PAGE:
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Neptune Energy forms partnerships to tackle COVID-19 impacts on mental health and youth unemployment

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Oilfield Technology,

Neptune Energy has pledged its support to tackle mental health and youth unemployment issues across the UK and beyond which have intensified as a result of COVID-19.

The pandemic and resulting economic impacts on individuals, families and communities have placed renewed focus on companies’ role in society, and how they can contribute to addressing social inequalities.

By forming a series of new partnerships, Neptune is lending its support to a range of social investment initiatives and will work with charitable organisations dedicated to providing mental health support and enhancing employment opportunities for younger people. The commitment is in line with the company’s support for the UN Sustainable Development Goals, which aim to address global challenges such as poverty and inequality, and part of Neptune’s Environment, Social and Governance (ESG) strategy.

Neptune Energy’s CEO, Jim House, said: “Mental health and youth unemployment are significant issues that affect the wider communities in which we operate as well as our own employees and their families.

“COVID-19 has led to a surge in unemployment. Even before the pandemic, nearly 68 million young people were unemployed globally. We also know that the psychological impacts of COVID-19 have been significant and are likely to have a lasting effect in the years to come, with levels of stress, depression, self-harm and suicide rates all expected to rise.

“These social initiatives are about making a difference where we can, and we want to develop mutually beneficial and long-term partnerships that can make a real and meaningful difference to people’s lives.”

Neptune will work with a range of partners in each of the countries and regions it operates, including the UK, Norway, Netherlands, Germany, North Africa and Asia Pacific.

In the UK for example, the company will partner with Mental Health UK, and will fund a project to ensure people living with mental illness in some of the most remote, rural communities can get online and access support services. This particularly impacts older people who may not have access to a smart phone or computer, or lack the knowledge and skills on how to use available support networks without some level of assistance.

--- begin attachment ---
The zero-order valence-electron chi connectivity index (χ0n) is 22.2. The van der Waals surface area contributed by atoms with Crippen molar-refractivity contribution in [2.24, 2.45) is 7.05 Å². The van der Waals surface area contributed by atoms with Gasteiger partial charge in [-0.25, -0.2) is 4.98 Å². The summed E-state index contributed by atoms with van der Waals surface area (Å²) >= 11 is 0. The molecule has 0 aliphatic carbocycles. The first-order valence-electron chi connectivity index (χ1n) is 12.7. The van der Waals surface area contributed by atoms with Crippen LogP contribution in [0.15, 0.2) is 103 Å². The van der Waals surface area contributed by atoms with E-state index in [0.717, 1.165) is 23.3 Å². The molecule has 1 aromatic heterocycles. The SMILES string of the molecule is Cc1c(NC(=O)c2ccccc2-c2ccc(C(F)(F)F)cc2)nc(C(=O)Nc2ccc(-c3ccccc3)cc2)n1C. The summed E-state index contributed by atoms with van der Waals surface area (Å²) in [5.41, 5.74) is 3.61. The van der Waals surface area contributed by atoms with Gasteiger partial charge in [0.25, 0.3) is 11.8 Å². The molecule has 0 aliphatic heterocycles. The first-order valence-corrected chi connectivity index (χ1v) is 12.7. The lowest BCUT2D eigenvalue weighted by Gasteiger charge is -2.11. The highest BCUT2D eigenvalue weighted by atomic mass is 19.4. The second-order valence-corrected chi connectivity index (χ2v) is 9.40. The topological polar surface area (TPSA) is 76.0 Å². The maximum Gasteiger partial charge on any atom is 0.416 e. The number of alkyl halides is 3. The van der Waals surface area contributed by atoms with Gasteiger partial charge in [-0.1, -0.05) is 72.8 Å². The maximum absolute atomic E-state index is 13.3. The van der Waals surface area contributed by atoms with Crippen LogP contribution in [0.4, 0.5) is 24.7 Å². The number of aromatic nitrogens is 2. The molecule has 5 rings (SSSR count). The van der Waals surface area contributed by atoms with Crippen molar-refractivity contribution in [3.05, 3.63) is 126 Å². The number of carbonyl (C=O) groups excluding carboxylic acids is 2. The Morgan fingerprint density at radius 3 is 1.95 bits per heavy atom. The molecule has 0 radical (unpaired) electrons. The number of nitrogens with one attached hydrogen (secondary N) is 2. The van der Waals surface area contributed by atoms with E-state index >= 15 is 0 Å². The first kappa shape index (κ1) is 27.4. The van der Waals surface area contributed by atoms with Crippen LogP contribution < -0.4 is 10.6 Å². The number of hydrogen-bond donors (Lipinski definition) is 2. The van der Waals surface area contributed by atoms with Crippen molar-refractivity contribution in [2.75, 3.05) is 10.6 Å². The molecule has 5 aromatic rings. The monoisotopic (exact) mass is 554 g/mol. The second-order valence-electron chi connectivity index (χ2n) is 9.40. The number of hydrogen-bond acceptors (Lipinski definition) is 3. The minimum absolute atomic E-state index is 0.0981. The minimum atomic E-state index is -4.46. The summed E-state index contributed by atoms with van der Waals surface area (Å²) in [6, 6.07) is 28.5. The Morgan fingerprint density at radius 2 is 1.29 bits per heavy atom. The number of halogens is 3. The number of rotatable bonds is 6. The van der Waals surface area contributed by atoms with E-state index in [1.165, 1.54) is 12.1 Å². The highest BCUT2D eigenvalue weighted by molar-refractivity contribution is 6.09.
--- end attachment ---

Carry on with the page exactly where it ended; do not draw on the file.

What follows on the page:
Neptune will also support the charity’s Clic website which provides people across the UK with access to community support, 24 hours a day. Neptune employees will have the opportunity to be trained as volunteers to join a community of moderators that assist visitors to the site.

Mental Health UK Chief Executive, Brian Dow, said: “Millions of people across the UK have had to deal with the isolating effects of lockdown during the pandemic. For people who are older and in rural communities this can be a double disadvantage, so we are thrilled to be working with Neptune Energy to help digitally equip, skill up and give access to online support so that they can stay connected with friends and loved ones.”

As part of its commitment to enhance youth employment opportunities, Neptune will join Movement to Work, a coalition of employers, youth outreach organisations and civil servants committed to helping young people who are not in education, employment or training, to move closer to the world of work. Neptune will partner with Movement to Work to identify opportunities such as work placements that help to break the ‘no experience, no job’ cycle that many young people face.

Movement to Work’s CEO, Sam Olsen, said: “The UK is facing the highest levels of youth unemployment in four decades – now more than ever we need to provide opportunities for our young people to get on the career ladder and forge bright futures.

“Movement to Work is delighted to have Neptune Energy as a partner committed to supporting our young people during this challenging period and beyond. We hope many other employers will continue to join us in the fight against youth unemployment.”

Jim House added: “Our industry already makes an important contribution to society by delivering energy needs and providing valuable careers for hundreds of thousands of people through direct employment, and indirectly by supporting the supply chain.

“Working with our partners, we hope to go further and bring real and lasting benefits to many of the individuals in society who have been hardest hit. We would actively welcome the support and backing of our industry colleagues and individuals with the means to support these important causes.”

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